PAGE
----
British Foreign Secretary Criticizes Truman for Demand that More Jews Be Admitted to Palestine

British Foreign Secretary Criticizes Truman for Demand that More Jews Be Admitted to Palestine

Ernest Bevin
Source: Wikipedia

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British Foreign Secretary Ernest Bevin causes a rift in American-British relations when he implies that President Truman's 1946 demand that 100,000 Jews be admitted to Palestine was issued solely for domestic political purposes. Bevin also claims that the demand has wrecked negotiations and undermined prospects for a peaceful settlement of the problem in Palestine.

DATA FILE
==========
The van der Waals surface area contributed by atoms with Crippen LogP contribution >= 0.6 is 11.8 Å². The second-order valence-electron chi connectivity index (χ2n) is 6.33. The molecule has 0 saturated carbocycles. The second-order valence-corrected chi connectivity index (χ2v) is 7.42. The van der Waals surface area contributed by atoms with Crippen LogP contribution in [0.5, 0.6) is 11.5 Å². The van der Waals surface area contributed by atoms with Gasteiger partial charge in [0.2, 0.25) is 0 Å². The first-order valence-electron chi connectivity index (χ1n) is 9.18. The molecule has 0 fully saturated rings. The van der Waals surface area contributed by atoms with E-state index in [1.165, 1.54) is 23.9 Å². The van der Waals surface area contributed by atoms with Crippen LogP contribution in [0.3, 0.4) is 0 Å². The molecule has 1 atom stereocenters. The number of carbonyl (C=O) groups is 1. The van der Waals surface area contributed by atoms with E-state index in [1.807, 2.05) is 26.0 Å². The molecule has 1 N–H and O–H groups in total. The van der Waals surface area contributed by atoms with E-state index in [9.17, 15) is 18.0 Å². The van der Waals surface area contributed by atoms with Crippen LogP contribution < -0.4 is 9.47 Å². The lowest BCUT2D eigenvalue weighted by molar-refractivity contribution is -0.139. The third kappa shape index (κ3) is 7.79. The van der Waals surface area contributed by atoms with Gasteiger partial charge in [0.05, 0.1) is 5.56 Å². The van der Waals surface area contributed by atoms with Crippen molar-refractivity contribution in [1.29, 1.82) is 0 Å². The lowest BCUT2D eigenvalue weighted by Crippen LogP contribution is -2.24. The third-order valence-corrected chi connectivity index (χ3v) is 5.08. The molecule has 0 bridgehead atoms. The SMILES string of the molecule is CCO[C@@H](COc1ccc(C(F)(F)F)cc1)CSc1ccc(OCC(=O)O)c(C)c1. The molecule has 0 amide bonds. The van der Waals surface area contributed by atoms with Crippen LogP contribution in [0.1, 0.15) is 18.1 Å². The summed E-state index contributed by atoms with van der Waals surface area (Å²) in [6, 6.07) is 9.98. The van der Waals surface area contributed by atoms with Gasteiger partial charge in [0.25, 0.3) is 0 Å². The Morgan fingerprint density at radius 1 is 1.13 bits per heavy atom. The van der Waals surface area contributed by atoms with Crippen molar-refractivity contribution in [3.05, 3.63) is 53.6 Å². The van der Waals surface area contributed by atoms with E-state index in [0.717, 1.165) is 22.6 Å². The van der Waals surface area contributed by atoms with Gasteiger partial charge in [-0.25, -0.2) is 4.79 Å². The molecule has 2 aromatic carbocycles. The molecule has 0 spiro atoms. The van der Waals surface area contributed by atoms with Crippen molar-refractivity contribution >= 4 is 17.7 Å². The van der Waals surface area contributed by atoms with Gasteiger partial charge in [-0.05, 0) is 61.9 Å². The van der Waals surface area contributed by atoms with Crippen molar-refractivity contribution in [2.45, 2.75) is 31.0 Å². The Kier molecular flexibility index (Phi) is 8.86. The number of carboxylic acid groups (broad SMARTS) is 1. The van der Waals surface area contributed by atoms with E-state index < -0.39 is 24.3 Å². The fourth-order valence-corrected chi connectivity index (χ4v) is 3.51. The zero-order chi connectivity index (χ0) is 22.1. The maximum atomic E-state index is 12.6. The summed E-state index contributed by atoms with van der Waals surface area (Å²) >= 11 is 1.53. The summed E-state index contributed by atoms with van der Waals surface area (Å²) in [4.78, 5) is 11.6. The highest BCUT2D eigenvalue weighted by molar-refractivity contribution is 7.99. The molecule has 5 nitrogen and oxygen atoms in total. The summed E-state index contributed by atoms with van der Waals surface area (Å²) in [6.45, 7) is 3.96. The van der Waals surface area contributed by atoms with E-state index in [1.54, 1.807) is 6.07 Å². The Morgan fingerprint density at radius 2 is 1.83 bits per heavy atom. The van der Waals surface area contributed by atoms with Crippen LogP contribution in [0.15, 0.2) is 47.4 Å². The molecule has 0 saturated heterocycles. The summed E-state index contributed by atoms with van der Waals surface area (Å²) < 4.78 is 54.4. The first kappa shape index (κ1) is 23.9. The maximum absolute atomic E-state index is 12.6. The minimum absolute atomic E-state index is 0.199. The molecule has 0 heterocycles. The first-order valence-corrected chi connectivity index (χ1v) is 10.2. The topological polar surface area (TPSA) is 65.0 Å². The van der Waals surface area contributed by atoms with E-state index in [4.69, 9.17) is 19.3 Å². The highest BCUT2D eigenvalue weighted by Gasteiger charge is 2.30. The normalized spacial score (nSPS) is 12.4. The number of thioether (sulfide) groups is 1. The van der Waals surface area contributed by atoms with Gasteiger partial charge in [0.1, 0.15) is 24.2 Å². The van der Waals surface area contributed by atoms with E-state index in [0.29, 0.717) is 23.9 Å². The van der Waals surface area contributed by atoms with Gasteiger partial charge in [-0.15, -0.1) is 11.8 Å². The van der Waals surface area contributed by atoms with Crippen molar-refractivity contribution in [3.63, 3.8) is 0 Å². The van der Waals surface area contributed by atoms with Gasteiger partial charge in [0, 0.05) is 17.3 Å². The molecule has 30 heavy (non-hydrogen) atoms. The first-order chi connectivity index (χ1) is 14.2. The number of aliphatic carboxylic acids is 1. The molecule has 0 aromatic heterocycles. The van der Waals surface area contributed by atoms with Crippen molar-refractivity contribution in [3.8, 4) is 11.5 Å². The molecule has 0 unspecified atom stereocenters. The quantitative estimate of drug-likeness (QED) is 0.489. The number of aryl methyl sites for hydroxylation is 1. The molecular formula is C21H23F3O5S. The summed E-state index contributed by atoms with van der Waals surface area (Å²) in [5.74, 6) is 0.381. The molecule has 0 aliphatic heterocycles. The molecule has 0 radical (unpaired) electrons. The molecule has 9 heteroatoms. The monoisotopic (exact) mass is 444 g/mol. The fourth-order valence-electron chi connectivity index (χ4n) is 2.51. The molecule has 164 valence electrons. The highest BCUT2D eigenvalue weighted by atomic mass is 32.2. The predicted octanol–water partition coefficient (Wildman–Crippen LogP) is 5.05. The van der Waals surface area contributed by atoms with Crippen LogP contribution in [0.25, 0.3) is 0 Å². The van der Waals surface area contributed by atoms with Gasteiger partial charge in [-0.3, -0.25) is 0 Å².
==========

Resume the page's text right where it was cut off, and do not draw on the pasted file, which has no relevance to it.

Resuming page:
According to Ernest Bevin, he had been informed that President Truman was about to make the statement and he responded:

"I went next morning to the secretary of state, Mr. Byrnes, and told him how far I had got [in negotiations] the day before and that I believed we were on the road, if only they would leave us alone.

I begged that the statement not be issued, but I was told that if it was not issued by Mr. Truman a competitive statement would be issued by Mr. (Thomas E.) Dewey."
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